The winners of the sixth annual AZ Awards not only received recognition for their groundbreaking projects and products – they also took home a trophy designed and made by Omer Arbel. A halo of bubbles surround the polished pewter letters A and Z, created in a completely novel process.
The Vancouver designer approaches each project according to the general philosophy that guides his studio: invent fabrication processes that yield new forms. Rather than imagining the final form, that is, the studio imagines an experimental method that results in a new product. This is how it has created the numbered lighting series of its world-renowned Bocci brand, from the folded porcelain shapes of 21 to the ethereal, fabric-textured glass clouds of 73.
For the AZ trophies, Arbel sought to stick to the iconography of the brand, keeping the two letters – the A and the Z – distinct. These were cast in pewter, in two-inch-deep moulds that were placed on an L-shaped aluminum tray. The tray was suspended in an ice water bath, and then Arbel took a torch to them, melting the backs of the letters. Rivulets of pewter – those lovely foam-like bubbles – flowed past the edge of the letters and over the aluminum tray. They instantly congealed into a droplet formation on the top and sides; the L shape of the tray prevented beads from building on the bottom, allowing the letters to stand on their bottom edges.
The faces of the letters were polished before the melting occurred – their hard edges revealing the meniscus of the liquid to solid process – so that the polished surfaces could be complemented by the bubbles’ coarseness. The year 2016 was also cast into a cavity in the aluminum tray, the pewter bubbles incorporating it. A work of art, the AZ trophy honoured 18 winners among the 66 finalists.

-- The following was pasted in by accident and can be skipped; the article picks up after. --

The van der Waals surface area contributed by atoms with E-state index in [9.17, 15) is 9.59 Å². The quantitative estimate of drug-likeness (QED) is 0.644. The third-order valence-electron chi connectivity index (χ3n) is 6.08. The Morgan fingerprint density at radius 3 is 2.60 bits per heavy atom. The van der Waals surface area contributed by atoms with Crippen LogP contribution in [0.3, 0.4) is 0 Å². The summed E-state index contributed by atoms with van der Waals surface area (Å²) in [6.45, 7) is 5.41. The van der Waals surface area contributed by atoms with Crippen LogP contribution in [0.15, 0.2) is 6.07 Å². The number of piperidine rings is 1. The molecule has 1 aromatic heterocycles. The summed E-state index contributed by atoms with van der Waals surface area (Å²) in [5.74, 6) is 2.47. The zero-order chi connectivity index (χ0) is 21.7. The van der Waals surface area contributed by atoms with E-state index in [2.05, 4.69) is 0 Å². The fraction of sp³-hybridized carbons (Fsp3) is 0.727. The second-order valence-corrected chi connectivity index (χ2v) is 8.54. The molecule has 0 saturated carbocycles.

An interactive light installation by Castor enjoyed the spotlight before and after the awards ceremony. Pianist Amy Seulky Lee took to a Schimmel, provided by Robert Lowrey Piano Experts, and delighted the crowds with Chopin. As she struck each note, the fluorescent tube matrix surrounding the piano pulsated with illumination.
The Liberace x Flavin installation is an exploration of electrical magnetic fields, which excite the gases in the fluorescent tubes. An RGB sound controller was connected to both the installation – made up of about 250 tubes, between six and 10 feet tall, held together in clusters by rings – and the piano. The controller adjusted the brightness of each tube with every note that was played.
The artwork shows Castor doing what it does best – experimenting with new lighting technologies and techniques, and finding new ways of working with fluorescent tubes.